RECAPPED: Red vs. Blue Spring 2022


How SWIFT pulled off its first ever in-person Red vs. Blue competition at Cal Poly Pomona. Wasabi style.

Published on March 17, 2022 by baseq

post rvb recapped

12 min READ

SWIFT Spring Red vs. Blue

On April 16th, 2022, SWIFT hosted its second-ever Red vs. Blue (RvB) event and first-ever in-person RvB at Cal Poly Pomona (CPP). While there were many mistakes, slip-ups, and goofs, it was a remarkable event for SWIFT that culminated in hundreds of hours from various individuals.

SWIFT Red vs. Blue is a simulated, adversarial cyber-defense competition that puts participants in the shoes of an incident response team for a vulnerable, fictitious company. RvB provides an intense, high-density learning experience for participants to showcase their skills and what they’ve learned in both technical and business operations.

Huge shoutout to CPP’s Collegiate Cyber Defense Competition (CCDC) team and Collegiate Penetration Testing Competition (CPTC) team who helped put everything together and helped out immensely during the event as part of the Green Team and Red Team. And a huge thanks to the Offensive Security Society (OSS) from Cal State Fullerton for joining the red team during this RvB!

winners

The red team secretly watching blue teams from behind

Event Overview

Summary

Each RvB contains a unique theme to give context behind the entire event, and to—you know—have fun. The special theme for this year’s spring event, “Wasabi Factory,” was loosely inspired by a CPP and CCDC alumnus whose alias is “wasabi”. The Wasabi Factory was going through a security audit, and the factory’s CEO, Abe Wozz, a typical scatter-brained-but-well-meaning character, was understandably frustrated and stressed. Abe Wozz piled his IT team with tasks and demands to hurriedly secure the company’s systems to pass the audit.

Participants were dropped into an unknown environment where they had to inventory their network and secure what they could on the fly. In addition to securing their network, teams had to fulfill business tasks called injects to showcase their understanding of business objectives, security policy, and other soft skills relating to security and IT management. This event’s injects included documenting inventory reports, giving presentations, drafting a BYOD policy, and writing up an incident response form.

Network Environment

Of course there would be no recap without the network environment, so here’s a summary:

NAMEOSSERVICESINTERNAL IP
cakeWindows 7SSH, HTTP192.168.10.99
joeWindows Server 2016AD, DNS, HTTP192.168.10.5
peasWindows Server 2019AD, DNS, SSH192.168.10.15
backboneDebian 11MySQL, SSH192.168.10.2
pasteUbuntu 16.04HTTP, HTTP192.168.10.44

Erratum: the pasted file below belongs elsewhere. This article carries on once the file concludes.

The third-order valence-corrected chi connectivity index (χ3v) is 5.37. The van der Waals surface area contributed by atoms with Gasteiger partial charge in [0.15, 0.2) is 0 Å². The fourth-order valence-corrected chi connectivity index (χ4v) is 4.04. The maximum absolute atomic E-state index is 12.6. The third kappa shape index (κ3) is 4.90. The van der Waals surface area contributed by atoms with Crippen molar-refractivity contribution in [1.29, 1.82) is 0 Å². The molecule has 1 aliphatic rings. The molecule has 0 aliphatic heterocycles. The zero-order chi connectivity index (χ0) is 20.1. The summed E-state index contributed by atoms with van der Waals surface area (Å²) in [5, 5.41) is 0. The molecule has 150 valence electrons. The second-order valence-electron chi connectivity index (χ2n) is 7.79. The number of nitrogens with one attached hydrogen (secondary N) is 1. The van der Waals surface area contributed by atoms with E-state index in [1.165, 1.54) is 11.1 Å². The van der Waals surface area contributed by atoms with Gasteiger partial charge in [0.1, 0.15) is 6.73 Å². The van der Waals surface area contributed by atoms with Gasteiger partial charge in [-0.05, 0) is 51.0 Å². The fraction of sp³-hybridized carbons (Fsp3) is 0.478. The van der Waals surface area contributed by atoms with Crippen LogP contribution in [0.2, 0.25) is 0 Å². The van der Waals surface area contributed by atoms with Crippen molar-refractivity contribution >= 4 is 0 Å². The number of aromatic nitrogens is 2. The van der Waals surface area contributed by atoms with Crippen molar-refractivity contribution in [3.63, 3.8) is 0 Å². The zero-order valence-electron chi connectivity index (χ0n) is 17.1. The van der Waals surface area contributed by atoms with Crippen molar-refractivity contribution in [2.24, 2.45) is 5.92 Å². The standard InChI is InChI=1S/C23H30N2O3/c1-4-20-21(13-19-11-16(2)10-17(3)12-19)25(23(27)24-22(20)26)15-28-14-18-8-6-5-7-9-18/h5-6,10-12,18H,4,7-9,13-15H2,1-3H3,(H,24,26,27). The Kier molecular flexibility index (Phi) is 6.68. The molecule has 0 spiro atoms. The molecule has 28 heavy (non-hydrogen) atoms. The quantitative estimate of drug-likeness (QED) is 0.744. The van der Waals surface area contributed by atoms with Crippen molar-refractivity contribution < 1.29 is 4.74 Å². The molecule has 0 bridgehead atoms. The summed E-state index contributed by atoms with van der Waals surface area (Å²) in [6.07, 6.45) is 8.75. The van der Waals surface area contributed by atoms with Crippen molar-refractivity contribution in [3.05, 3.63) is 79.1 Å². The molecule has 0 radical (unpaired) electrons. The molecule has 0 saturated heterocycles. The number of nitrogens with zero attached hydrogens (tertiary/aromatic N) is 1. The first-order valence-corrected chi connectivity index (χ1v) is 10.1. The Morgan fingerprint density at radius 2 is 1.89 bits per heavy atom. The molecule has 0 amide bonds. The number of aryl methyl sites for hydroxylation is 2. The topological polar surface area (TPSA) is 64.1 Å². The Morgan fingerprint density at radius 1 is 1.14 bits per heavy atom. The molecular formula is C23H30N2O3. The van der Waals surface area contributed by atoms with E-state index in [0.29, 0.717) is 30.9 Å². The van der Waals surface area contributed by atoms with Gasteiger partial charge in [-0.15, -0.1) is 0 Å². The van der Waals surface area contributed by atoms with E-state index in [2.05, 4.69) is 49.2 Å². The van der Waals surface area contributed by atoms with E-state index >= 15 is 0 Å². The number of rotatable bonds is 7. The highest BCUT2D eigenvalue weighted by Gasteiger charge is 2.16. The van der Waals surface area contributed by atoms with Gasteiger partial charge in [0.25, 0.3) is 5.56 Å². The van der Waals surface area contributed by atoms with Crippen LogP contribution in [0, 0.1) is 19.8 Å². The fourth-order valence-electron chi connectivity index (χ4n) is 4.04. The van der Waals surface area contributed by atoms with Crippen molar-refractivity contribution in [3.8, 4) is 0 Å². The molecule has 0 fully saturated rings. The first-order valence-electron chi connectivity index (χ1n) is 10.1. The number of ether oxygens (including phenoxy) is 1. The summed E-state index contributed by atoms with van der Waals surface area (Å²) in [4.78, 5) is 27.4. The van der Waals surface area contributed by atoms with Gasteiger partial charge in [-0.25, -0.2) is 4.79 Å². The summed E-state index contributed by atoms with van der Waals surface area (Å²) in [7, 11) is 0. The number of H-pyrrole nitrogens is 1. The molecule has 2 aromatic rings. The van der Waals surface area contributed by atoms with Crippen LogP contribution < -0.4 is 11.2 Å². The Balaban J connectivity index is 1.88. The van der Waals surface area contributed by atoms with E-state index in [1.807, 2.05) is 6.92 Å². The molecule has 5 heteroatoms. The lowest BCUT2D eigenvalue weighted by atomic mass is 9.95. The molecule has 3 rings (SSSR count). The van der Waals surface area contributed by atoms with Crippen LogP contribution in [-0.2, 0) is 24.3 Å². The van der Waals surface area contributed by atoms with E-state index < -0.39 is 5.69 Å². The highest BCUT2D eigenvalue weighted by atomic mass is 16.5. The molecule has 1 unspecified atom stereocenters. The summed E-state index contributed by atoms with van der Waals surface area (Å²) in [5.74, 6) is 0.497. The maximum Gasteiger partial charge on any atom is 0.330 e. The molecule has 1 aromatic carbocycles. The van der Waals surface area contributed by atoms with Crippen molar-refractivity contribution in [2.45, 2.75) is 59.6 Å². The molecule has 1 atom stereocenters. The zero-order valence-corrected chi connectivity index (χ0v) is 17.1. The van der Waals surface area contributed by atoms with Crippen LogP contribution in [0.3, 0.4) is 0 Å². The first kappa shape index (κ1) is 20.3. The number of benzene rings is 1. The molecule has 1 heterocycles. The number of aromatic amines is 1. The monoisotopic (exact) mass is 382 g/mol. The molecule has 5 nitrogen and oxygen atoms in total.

blobUbuntu 14.04HTTP192.168.10.207

In addition to these 6 boxes, there was also a pfSense router in every team’s pod. (The pfSense was also in scope!)

Scoring and the Engine

In past RvBs, SWIFT used the scoring engine made by pwnbus straight out of the box. The scoring engine is very fleshed out and has plenty of quality-of-life features that we love, but the scoring engine is limited to only service checks. I took it upon myself to add scored configuration settings (SCS) to the scoring engine. If you’ve ever competed in CyberPatriot, it is essentially the same concept as the scoring report.

You can find this version of our scoring engine here.

Development and Execution

Writing the Recipe

This RvB development cycle was a bit different than others: CPP’s CCDC team had just come off a rough performance at the WRCCDC Regional Finals but was inspired by their one solace: wasabi. No, not the green, Japanese paste. Well kinda. It’s the alias of one of SWIFT’s spiciest alum. The development team unanimously voted for the Wasabi Factory. Thence, the development team set out on the next phase: designing the environment.

Picking out operating systems is always an easy task. We aimed for an even number of boxes and split 50/50 Linux and Windows. As shown above, the versions we pick are all over the place, with some being pretty recent (i.e., Debian 11), and others rather legacy (i.e., Windows 7). This mimics the reality of a lot of small to mid-size companies who aren’t able to strictly regulate their IT infrastructure as well as big businesses. Of course, to accommodate the crunched time frame of play (4 hours), the development team took some creative liberties to make the environments a little extra vulnerable.

First, we discussed the contents of the Linux boxes (specifically backbone). It was proposed early on that backbone would contain the router as a Dockerized service that was unscored. Unfortunately, things didn’t turn out the way we wanted, and we decided to scrap the idea in favor of a separate pfSense box. While most boxes took several days to get up and running, cake and blob were checked off the list fairly quickly (credit to Nigerald and cove).

After installing and configuring all the scored services, we added many quick vulnerabilities (the low-hanging fruit) that are designed to be fixed fairly quickly. Many of the vulnerabilities we added are intended to be possible scored configuration setting (SCS) points. These are typical things like removing common PHP webshells, or fixing misconfigurations like PermitRootLogin for SSH.

Refining The Tools

The scoring engine was tackled by myself and dewewRHINO. Implementing SCS into the scoring engine took a lot longer than we planned. The frontend of things were really quick since we could mostly just mimic the structure of other web pages from the engine. The main struggle was finding all the different odds and ends that we needed to insert SCS into. While most of the scoring engine is modular regarding the functionality of service scoring, we found some parts to be hardcoded to only expect services as the only possibility while others performed conditional checking to determine if the thing being scored was a service.

To remedy this issue, we essentially created a new section in the compeititon.yaml file for defining our new SCS objects. These were then input into the engine which we added the proper checks and handlers for. The SCS checks use SSH to login and extract the contents of a particular command then determines if the output was correct.

scs: